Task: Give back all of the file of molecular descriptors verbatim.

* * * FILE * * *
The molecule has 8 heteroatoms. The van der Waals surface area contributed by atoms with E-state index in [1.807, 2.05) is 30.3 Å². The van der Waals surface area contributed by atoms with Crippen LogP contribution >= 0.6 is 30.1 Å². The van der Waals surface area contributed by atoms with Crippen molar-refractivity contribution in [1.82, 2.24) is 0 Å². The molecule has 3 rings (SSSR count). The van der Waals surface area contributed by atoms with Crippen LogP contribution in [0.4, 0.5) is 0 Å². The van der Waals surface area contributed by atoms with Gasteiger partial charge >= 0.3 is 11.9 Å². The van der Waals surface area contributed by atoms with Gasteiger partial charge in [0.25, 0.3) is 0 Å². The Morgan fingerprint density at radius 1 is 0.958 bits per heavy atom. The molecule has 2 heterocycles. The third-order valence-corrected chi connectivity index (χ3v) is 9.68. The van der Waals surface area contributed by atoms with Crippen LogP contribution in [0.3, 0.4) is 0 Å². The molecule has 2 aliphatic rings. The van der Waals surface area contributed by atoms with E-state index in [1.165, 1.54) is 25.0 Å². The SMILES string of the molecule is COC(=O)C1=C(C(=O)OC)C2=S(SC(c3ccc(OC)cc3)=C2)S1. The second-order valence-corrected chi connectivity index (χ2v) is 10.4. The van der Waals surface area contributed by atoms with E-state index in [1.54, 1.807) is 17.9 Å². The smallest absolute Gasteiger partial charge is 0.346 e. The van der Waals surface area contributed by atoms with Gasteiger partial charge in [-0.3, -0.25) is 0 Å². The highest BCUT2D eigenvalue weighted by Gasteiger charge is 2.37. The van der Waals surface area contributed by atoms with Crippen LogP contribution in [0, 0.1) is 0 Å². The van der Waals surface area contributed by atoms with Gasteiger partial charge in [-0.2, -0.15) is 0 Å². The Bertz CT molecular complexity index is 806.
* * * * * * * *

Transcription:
The molecule has 8 heteroatoms. The van der Waals surface area contributed by atoms with E-state index in [1.807, 2.05) is 30.3 Å². The van der Waals surface area contributed by atoms with Crippen LogP contribution >= 0.6 is 30.1 Å². The van der Waals surface area contributed by atoms with Crippen molar-refractivity contribution in [1.82, 2.24) is 0 Å². The molecule has 3 rings (SSSR count). The van der Waals surface area contributed by atoms with Crippen LogP contribution in [0.4, 0.5) is 0 Å². The van der Waals surface area contributed by atoms with Gasteiger partial charge >= 0.3 is 11.9 Å². The van der Waals surface area contributed by atoms with Gasteiger partial charge in [0.25, 0.3) is 0 Å². The Morgan fingerprint density at radius 1 is 0.958 bits per heavy atom. The molecule has 2 heterocycles. The third-order valence-corrected chi connectivity index (χ3v) is 9.68. The van der Waals surface area contributed by atoms with Crippen LogP contribution in [0.3, 0.4) is 0 Å². The molecule has 2 aliphatic rings. The van der Waals surface area contributed by atoms with E-state index in [1.165, 1.54) is 25.0 Å². The SMILES string of the molecule is COC(=O)C1=C(C(=O)OC)C2=S(SC(c3ccc(OC)cc3)=C2)S1. The second-order valence-corrected chi connectivity index (χ2v) is 10.4. The van der Waals surface area contributed by atoms with E-state index in [1.54, 1.807) is 17.9 Å². The smallest absolute Gasteiger partial charge is 0.346 e. The van der Waals surface area contributed by atoms with Gasteiger partial charge in [-0.3, -0.25) is 0 Å². The highest BCUT2D eigenvalue weighted by Gasteiger charge is 2.37. The van der Waals surface area contributed by atoms with Crippen LogP contribution in [0, 0.1) is 0 Å². The van der Waals surface area contributed by atoms with Gasteiger partial charge in [-0.2, -0.15) is 0 Å². The Bertz CT molecular complexity index is 806.